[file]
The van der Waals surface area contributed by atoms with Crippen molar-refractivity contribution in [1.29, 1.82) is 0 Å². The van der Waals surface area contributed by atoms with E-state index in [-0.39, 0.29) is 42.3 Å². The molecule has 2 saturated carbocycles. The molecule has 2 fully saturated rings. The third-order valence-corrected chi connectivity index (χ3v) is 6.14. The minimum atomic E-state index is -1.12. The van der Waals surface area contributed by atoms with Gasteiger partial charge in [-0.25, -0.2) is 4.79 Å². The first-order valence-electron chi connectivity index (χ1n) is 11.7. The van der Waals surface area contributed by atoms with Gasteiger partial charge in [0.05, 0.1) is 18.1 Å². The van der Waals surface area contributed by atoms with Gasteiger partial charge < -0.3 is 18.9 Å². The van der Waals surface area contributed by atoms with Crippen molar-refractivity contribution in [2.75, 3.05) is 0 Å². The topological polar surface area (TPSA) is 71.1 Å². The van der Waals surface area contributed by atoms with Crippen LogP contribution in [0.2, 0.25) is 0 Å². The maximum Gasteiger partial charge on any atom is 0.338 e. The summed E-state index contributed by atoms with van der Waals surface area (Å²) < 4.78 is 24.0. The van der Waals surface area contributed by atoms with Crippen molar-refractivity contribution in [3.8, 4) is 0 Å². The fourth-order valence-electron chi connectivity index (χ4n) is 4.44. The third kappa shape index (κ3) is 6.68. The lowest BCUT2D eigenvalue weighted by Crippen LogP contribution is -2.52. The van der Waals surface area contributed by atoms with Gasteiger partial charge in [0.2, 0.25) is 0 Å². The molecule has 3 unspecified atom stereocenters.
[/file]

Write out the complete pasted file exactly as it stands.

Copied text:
The van der Waals surface area contributed by atoms with Crippen molar-refractivity contribution in [1.29, 1.82) is 0 Å². The van der Waals surface area contributed by atoms with E-state index in [-0.39, 0.29) is 42.3 Å². The molecule has 2 saturated carbocycles. The molecule has 2 fully saturated rings. The third-order valence-corrected chi connectivity index (χ3v) is 6.14. The minimum atomic E-state index is -1.12. The van der Waals surface area contributed by atoms with Gasteiger partial charge in [-0.25, -0.2) is 4.79 Å². The first-order valence-electron chi connectivity index (χ1n) is 11.7. The van der Waals surface area contributed by atoms with Gasteiger partial charge in [0.05, 0.1) is 18.1 Å². The van der Waals surface area contributed by atoms with Gasteiger partial charge < -0.3 is 18.9 Å². The van der Waals surface area contributed by atoms with Crippen molar-refractivity contribution in [2.75, 3.05) is 0 Å². The topological polar surface area (TPSA) is 71.1 Å². The van der Waals surface area contributed by atoms with Crippen LogP contribution in [0.2, 0.25) is 0 Å². The maximum Gasteiger partial charge on any atom is 0.338 e. The summed E-state index contributed by atoms with van der Waals surface area (Å²) < 4.78 is 24.0. The van der Waals surface area contributed by atoms with Crippen molar-refractivity contribution in [3.8, 4) is 0 Å². The fourth-order valence-electron chi connectivity index (χ4n) is 4.44. The third kappa shape index (κ3) is 6.68. The lowest BCUT2D eigenvalue weighted by Crippen LogP contribution is -2.52. The van der Waals surface area contributed by atoms with Gasteiger partial charge in [0.2, 0.25) is 0 Å². The molecule has 3 unspecified atom stereocenters.